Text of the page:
What is Tiffany?
In order to answer this question it is best to consider who Tiffany was, and his legacy.
|Portrait of Louis C. Tiffany at middle age.|
Louis Comfort Tiffany (1848-1933) was born in New York as the son of Charles Lewis Tiffany. He was the founder and owner of Tiffany & Company, and became a very rich man as a jeweler and skillful businessman.
From early on Louis Tiffany was exposed to art. In his early years he was strongly influenced by Edward C. Moore, a leading silversmith of the period, designer and art connoisseur who greatly inspired Louis. Moore had a large collection of exquisite Oriental glass and recommended to Louis to concentrate on islamic and Persian art. He started his career as a painter, and was strongly influenced by the American painter Georges Innes, whose work was in the style of the School of Barbizon; the latter was a group of artists (particularly Millet, Théodore, Rousseau and Diaz) whose objective was to paint the landscape in a naturalistic style. He had a passion for beautiful objects and collected these both for enjoyment and to study the craftsmanship and the technique with which these 'objects d'art' had been made. He similarly had a passion for practicing his knowledge and ideas and therefore soon started to design and make decorative pieces of art, in particular in the area of interior design. He cooperated with Candace Wheeler (textile and wallpaper design), Samuel Colman (painter and interior decorator) and Lockwood de Forest (furniture).
|One of Tiffany's windows.|
However, while traveling in Europe he was quite impressed with the beautiful stained glass windows that let through such a brilliant licht, as well as the perfect craftmanship evidenced by the beautiful tiles in Turkish and other mosques and palaces. Arising from his early fascination with glass he started experimenting. In fact, he founded his own glassworks (1878) and made decorative glass tiles to decorate walls.
Stained glass windows are created by applying a solution of metal oxides to glass and subsequently firing it. Stained glass windows comprise pieces of glass thus stained and connected by lead strips. These strips form an essential part of the design. This was later replaced by painting the glass, a technique that Tiffany detested. He not only wanted to incorporate the colour into the glass, but also tonal variations and texture, as well as use tonal variations to suggest depth. Thus he became a designer of stained glass windows. The pieces of glass he used were not evenly coloured but were pieces of opalescent window glass made by combining and manipulating several colours to create an unprecedented range of hues and three-dimensional effects. That made his windows look like paintings, which were therefore in great demand. He even accepted the challenge to depict a painting made by Toulouse de Lautrec in a glass mosaic.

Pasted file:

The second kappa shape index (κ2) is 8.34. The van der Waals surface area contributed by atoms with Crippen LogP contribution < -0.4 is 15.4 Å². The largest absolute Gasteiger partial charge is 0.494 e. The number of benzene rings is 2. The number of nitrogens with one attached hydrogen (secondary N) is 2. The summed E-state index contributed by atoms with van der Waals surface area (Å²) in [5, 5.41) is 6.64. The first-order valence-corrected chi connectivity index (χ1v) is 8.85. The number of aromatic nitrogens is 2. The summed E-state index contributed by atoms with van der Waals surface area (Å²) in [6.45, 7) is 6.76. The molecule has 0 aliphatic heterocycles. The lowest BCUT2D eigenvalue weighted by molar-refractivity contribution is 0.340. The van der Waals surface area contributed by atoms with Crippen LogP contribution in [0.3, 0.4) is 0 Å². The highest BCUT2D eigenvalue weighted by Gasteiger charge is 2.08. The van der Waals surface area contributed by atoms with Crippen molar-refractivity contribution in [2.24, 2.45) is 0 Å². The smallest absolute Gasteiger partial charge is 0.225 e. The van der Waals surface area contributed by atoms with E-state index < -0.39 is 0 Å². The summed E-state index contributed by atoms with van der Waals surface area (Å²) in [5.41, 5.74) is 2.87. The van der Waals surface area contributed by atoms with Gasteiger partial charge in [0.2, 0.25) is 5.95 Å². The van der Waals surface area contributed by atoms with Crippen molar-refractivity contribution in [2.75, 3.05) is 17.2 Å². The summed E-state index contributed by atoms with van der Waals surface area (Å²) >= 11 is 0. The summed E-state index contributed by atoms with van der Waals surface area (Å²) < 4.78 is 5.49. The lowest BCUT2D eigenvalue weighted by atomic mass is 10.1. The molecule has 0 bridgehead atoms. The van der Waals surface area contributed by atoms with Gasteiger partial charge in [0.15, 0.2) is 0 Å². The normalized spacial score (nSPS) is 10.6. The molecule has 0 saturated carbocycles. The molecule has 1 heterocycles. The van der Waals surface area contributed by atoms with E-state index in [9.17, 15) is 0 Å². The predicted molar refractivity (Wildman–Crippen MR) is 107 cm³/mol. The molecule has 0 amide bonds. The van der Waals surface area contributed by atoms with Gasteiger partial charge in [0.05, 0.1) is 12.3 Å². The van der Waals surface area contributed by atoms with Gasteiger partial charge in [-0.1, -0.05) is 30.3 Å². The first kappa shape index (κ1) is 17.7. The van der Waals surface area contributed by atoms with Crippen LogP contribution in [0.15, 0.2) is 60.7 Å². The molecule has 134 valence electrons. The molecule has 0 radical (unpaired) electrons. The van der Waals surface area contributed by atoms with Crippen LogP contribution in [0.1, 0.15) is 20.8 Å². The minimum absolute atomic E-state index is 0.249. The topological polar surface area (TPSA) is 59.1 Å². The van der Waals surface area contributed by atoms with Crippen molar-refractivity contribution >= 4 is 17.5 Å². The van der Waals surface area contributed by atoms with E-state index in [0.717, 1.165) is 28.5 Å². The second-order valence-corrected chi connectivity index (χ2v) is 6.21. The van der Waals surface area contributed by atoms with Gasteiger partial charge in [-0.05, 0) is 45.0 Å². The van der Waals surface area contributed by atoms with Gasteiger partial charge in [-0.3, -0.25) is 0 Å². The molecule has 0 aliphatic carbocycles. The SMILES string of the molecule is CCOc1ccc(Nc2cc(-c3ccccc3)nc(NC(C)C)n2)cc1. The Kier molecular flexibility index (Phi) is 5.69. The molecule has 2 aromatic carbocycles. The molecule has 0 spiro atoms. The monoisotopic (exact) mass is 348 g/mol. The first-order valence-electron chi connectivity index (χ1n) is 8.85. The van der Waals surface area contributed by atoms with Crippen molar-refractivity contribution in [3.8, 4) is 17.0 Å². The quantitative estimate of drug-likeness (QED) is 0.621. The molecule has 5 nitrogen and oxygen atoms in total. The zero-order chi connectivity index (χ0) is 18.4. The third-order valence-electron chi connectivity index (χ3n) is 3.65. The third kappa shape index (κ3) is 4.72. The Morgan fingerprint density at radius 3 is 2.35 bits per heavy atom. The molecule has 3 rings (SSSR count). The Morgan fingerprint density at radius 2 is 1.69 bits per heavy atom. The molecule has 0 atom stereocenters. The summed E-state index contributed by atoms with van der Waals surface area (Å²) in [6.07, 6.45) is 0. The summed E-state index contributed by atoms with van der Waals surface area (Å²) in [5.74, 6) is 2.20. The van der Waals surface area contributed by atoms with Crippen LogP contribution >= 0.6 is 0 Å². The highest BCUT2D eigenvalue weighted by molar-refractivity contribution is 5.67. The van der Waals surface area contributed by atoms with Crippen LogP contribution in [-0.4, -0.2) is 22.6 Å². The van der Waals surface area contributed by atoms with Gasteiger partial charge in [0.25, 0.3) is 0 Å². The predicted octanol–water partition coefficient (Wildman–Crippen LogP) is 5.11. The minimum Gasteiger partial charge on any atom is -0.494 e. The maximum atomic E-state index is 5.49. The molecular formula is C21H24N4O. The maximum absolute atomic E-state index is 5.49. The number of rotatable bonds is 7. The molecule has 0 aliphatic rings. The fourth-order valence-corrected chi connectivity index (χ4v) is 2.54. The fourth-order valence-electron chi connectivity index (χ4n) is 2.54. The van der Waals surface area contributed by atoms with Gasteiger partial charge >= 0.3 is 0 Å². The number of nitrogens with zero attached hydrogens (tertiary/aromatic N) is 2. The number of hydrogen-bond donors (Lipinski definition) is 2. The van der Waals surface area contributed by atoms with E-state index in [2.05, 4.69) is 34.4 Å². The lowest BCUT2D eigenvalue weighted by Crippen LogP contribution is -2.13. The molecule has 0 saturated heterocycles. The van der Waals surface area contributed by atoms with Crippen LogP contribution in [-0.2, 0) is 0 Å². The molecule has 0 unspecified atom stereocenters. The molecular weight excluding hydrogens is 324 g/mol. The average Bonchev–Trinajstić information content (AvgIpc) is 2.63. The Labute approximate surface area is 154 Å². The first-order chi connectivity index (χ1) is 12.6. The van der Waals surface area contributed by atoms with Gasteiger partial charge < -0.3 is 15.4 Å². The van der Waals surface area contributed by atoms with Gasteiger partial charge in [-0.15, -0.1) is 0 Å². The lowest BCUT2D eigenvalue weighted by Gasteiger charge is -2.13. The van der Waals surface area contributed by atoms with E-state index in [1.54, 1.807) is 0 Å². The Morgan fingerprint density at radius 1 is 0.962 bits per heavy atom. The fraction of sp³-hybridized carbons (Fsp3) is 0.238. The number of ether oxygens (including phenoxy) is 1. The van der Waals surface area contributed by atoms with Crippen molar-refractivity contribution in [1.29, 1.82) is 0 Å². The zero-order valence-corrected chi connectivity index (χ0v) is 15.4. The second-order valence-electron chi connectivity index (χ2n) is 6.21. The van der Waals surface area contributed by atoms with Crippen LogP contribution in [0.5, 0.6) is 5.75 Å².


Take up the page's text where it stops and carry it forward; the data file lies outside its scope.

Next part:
|Vase blown of transparent glass with iridescent blue and gold.|
A new page was turned when Tiffany hired Arthur Nash as a general manager and chief designer. This Englishman previously co-owned the Whitehouse Glass Works in Stourbridge, Worcestershire, and had emigrated to the United States in 1882. He was a master glassmaker with extensive technical knowledge of modern English glass manufacture and of the traditional craft. This cooperation led to Nash developing 'favrile' glass, a brand name patented in 1894, but Nash never shared the secret of the manufacturing process with Tiffany. The name 'favrile' derives from the 17th century English word fabrile, described in The Shorter Oxford English Dictionary as meaning 'of or belonging to a crafstman or his craft'. Nowadays it is often called opalescent or colorescent glass. The colours in this glass are confluent, and it has a unique satin-like luster and feel. Vases were blow with this glass material, often requiring 20 firings in which glass of varying structure and colour were added topically so as to add structure and design to it (such as a peacock feather, ipomoea, leaves, etc.). Hence the vase was entirely the product of the glass blower and did not need any further processing. In this respect it is quite different from the work of Gallé, which required a lot of etching, or the work of others who applied enamel to the glass. Tiffany was pre-eminently an artist in the context of Art Nouveau, a term coined by his friend Siegfried Bing when he opened his new shop in Paris, La Maison de l'Art Nouveau, introducing Tiffany's glass work to Europe.
Tiffany also produced iridescent glass, mimicking the patina of Roman glass. Or lava glass, with golden trails on rough-surfaced basalt. Very subtle design comprise fishes, leaves, etc. in semi-translucent glass, but there are more variations on the theme.
|One of the popular Tiffany-lamps, the Wisteria, designed by "Emarel" Freshel.|
His lamps are a third aspect of Tiffany as an industrial artist. Initially they were blown in one piece. At a later stage they were made of pieces of glass that were left over in the production of stained glass windows. However, unlike the lead strips used in stained glass windows, the circumference of each piece of glass was covered with adhesive copper foil, and the pieces joined by soldering. The interplay of lines always forms an integral part of the design. Although others had made similar lamps from homogeneously coloured pieces of glass, Tiffany's lamps acquired great fame due to the warm colours, the very practical and often adjustable bases, as well as the great care with which the bronze bases were designed. On that account this type of lamp is now synonymous with Tiffany-lamp.
Tiffany created even more pieces of art. However, his name is mainly associated with his vases, the windows and the lamps he made using his delicate variation of the lead strip technique.